One of the more annoying memes I am often confronted with is the automatic assumption that libertarians must be for “gay marriage.”I can understand why some people automatically assume such things in good faith, but I can also tell when the leftist media is attempting to exploit an apparent rift between libertarians and conservatives on the right. Whenever I read somewhere that there may be tension between different wings of the American right on an issue such as “gay marriage”, it is almost never a conservative or a libertarian writing it.
Is it consistent with libertarianism to be an uncritical and loud advocate of “gay marriage”? In my view, the answer is no. In fact, it is more consistent with libertarianism, at least in the current political climate and given the way the issue is currently framed, to be opposed to the “marriage equality” movement. The word “equality” ought to be the first indication to a libertarian that something may be amiss, since egalitarian movements are often statist, sometimes outright totalitarian movements that seek to achieve an ideal of equality by sheer force. Communism is the most obvious example, but what feminist and certain racial groups have achieved on college campuses is only a microcosm of what they would like to see in society at large: free speech utterly silenced, opposing views ostracized, careers denied or ruined over the utterance of a heterodox opinion (just view the archives of The Foundation for Individual Rights in Education for countless examples). To some extent this already does happen in society at large, but only selectively – for now.
The aggressive “marriage equality” movement has already infringed on the legitimate property rights of Christian business owners in the United States, and this follows similar infringements on property rights, religious liberty, freedom of thought in countries such as Canada, the U.K., and elsewhere. In all of the cases that have unfolded thus far in which Christian business owners refuse service to a gay “married” couple, there hasn’t been a single case of discrimination on the grounds that the would-be customers are gay, something individuals generally cannot control or alter, but rather objections to the freely chosen, absolutely voluntary decision to act as a married couple. This, as any serious Christian will tell you, is not a morally legitimate lifestyle and we are in fact under a moral obligation to refuse to recognize as such. Forcing Christians to participate in the life choices of others constitutes a violation of our natural and civil rights. It would be just as absurd to force a Christian photographer to photograph a Satanic ritual. If “freedom” now means the power to compel people to act against their consciences, even when there are perfectly reasonable alternatives available, then the word “freedom” may as well be consigned to the ash bin of history. It is a meaningless word signifying nothing real.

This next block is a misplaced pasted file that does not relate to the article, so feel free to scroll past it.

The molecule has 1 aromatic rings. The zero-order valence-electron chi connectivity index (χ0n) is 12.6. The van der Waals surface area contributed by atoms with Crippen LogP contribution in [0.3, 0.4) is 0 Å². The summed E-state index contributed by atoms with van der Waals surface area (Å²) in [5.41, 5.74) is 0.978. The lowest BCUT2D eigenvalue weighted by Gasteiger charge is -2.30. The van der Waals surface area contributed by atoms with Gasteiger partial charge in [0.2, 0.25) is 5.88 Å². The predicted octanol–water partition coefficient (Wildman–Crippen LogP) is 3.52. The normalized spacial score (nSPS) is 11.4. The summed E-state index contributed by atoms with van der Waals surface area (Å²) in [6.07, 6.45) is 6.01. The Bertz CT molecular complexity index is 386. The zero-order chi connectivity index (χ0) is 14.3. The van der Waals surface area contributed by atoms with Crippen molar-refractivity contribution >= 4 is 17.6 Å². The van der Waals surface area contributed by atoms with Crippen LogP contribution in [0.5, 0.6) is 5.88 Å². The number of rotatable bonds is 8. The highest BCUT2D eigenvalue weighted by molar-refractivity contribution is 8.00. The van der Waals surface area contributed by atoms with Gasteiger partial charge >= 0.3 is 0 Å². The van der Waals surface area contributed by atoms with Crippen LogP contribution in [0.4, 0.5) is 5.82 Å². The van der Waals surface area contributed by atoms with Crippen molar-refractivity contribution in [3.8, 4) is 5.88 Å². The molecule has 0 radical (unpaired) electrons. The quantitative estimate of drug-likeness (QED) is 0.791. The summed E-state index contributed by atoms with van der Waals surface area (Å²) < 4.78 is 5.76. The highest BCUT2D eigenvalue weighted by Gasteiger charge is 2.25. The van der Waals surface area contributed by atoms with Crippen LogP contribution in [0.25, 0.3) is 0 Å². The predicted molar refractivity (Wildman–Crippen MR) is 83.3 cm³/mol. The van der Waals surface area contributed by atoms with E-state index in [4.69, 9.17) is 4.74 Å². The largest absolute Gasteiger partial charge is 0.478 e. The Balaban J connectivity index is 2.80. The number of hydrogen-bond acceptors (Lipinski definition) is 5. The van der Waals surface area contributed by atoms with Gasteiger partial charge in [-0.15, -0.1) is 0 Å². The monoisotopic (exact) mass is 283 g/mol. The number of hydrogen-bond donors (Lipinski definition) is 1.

I don’t doubt that there are many libertarians, especially of the secular bent, who personally hold no moral objection to “gay marriage.” Many appear to be of the opinion that the state ought to have nothing to say at all about marriage. In theory, that sounds fine. In reality, the radical egalitarians are fighting for state power, and succeeding in some cases by judicial or legislative fiat, against the express wishes of the voters in states such as California. Meanwhile, the individual rights of gays appear to be rather secure: under existing property rights and contract law, all of the legal aspects of what the state considers a “marriage” can be arranged between two people of the same sex, except perhaps for tax breaks – which aren’t rights, by the way, but privileges.
Confronted with this undeniable truth (and I have confronted them with it many times), gay rights advocates insist that it is unacceptable that gays should have to fill out extra forms to obtain what married men and women are presumed to have by law. This is seriously what the debate often boils down to in the end. So the definition of marriage must be legally transformed, the civil and property rights of millions of Christians denied, and endless barrages of media, government and Hollywood propaganda aimed at schoolchildren, all so that a relatively small number of people don’t have to fill out a few forms?
Say whatever you want about this utter stupidity, but don’t insist that libertarians must sign off on it. Champions of individual liberty should stand on the side of private property rights and religious liberty, and not on the side of those who are quite obviously attempting to use the coercive power of the state to impose their moral vision on the rest of America. This is really a no-brainer as far as I am concerned, even for libertarians who harbor no personal moral objection to “gay marriage.”